Wine One: "Tart, some spice, no strawberry, very little sweetness (this taster had the first pour and later noted that it "sweetened" up as it got air); low acid, even (more so) on the nose; salty, with mouth-smacking acidity; big and rich, zero minerality, strawberry, watermelon; (like a) basket of eggs on the nose, a little barn-y on the ending, soft on the palate."

Wine Two: "The fruit shows — cherry, strawberry, less so on the watermelon; the tannins make you salivate; floral, tropical, grapefruit on the nose; real floral, perfume-y; if I didn't know this was a rosé, I'd think it was a sauvignon blanc; banana; they must have blended some white wine into this; crisp (with) integrated, lighter minerality; like grenache with a sauvignon blanc; all back, no front palate; lean and mean, on the extreme side of racy, and juicy on the finish, although the fruit is more of a sensation; it doesn't know what it wants to be when it grows up; piercing fruit on the front palate when paired with the proscuitto — the food equation opens up variables with feel … it's almost too acidic (on its own), and has no balance. It needs the fat (of the proscuitto)."

The wines:

Wine One: 2011 Carhartt Vineyard & Winery, grenache rosé, $21 per bottle but sold out, according to

Wine Two: 2012 Domaine de la Fouquette Cotes de Provence Cuvee Rosee d'Aurore, Provence, France. This vintage is comprised of Cinsault, grenache, syrah and rolle. Most interestingly, Michelle Ball let the cat out of the bag: While it's known as rolle in the south of France, it's vermentino in Italy and other nations in Southern Europe. And it presents like sauvignon blanc, with lots of bright acidity. $14 per bottle, according to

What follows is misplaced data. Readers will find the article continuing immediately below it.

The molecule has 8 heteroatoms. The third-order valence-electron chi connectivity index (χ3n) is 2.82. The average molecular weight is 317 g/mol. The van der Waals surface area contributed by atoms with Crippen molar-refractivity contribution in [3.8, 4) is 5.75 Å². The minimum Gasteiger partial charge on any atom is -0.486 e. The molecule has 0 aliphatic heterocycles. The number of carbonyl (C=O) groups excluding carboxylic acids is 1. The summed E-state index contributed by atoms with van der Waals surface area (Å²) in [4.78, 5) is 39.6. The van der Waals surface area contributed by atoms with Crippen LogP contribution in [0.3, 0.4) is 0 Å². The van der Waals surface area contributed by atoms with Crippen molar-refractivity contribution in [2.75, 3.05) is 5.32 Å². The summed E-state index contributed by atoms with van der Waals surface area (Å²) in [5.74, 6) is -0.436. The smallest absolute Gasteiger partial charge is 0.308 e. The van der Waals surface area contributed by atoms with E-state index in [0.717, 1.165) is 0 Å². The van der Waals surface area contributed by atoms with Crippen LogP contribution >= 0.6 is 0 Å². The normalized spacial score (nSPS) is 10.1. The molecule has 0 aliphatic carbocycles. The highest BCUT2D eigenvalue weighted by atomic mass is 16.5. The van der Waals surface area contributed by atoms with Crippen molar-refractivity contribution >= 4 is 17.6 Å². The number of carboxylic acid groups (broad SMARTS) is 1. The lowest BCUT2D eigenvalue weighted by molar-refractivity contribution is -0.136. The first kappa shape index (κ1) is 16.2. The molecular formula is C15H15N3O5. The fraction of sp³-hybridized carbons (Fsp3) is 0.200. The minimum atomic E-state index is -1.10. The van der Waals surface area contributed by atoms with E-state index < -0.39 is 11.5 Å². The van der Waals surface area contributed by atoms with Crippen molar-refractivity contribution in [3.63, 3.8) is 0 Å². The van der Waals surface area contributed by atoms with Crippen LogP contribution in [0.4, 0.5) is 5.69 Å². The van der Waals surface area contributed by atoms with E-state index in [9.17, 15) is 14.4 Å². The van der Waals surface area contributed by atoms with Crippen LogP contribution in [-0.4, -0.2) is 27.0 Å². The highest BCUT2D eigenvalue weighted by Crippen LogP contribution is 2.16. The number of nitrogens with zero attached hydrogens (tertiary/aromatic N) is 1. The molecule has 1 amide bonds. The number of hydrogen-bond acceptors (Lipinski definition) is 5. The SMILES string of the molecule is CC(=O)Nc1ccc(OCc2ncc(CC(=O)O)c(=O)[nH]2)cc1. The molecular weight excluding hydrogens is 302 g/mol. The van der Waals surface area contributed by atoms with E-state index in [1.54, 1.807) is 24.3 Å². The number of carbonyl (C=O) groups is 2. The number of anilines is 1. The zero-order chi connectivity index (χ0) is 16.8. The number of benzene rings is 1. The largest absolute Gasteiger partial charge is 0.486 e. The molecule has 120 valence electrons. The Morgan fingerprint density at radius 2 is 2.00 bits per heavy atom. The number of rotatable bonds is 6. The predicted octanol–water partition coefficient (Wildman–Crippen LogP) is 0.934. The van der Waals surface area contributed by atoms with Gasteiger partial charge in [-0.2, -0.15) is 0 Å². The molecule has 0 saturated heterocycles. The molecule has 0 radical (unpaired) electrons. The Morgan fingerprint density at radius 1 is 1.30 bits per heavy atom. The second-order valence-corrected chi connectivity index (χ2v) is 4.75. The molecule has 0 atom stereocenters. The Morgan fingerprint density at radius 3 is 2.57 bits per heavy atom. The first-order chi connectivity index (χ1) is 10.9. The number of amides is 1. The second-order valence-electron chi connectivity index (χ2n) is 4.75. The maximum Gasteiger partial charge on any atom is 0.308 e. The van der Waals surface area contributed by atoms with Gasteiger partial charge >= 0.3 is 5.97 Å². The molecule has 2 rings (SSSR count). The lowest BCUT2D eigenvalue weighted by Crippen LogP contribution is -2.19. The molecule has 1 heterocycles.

Wednesday at Unified: Wine and sales meet social media's tricks of the trade

After Moderator Andrew Healy introduced the panelists presenting New Technologies and Social Media session today at Unified Wine & Grape Symposium (#UGWS), Ashley Teplin, the first panelist, jumped in head first with advice for winemakers. Tell the world who you are, she said, or details about your brand: "Tell. The. Story."

"There's a lot of wines out there, and you need to make sure that your brand resonates with the people who will consume it."

Teplin is the owner and co-founder of Teplin+Nuss.

Outline your brand via a six-month plan, and stick to it, she said.

And jump in.

"Everyone notices, and everyone notices everything you say" on Twitter, or Facebook. So be yourself, she said, but draw a line between your brand and who you are when you're not making wine. Be careful not to cross that line too often, or do so with care.

Her tips:

— Befriend your local journalists. Be their plus-one and a wine event. (And, I might add: Ask your new journalist buddy to explain how journalism works so you'll understand more about ethics, and what Off The Record really means).

— Less is more. Do not take on more social media than you can reasonably accomplish in a given time frame. Stay on it, or don't take it on.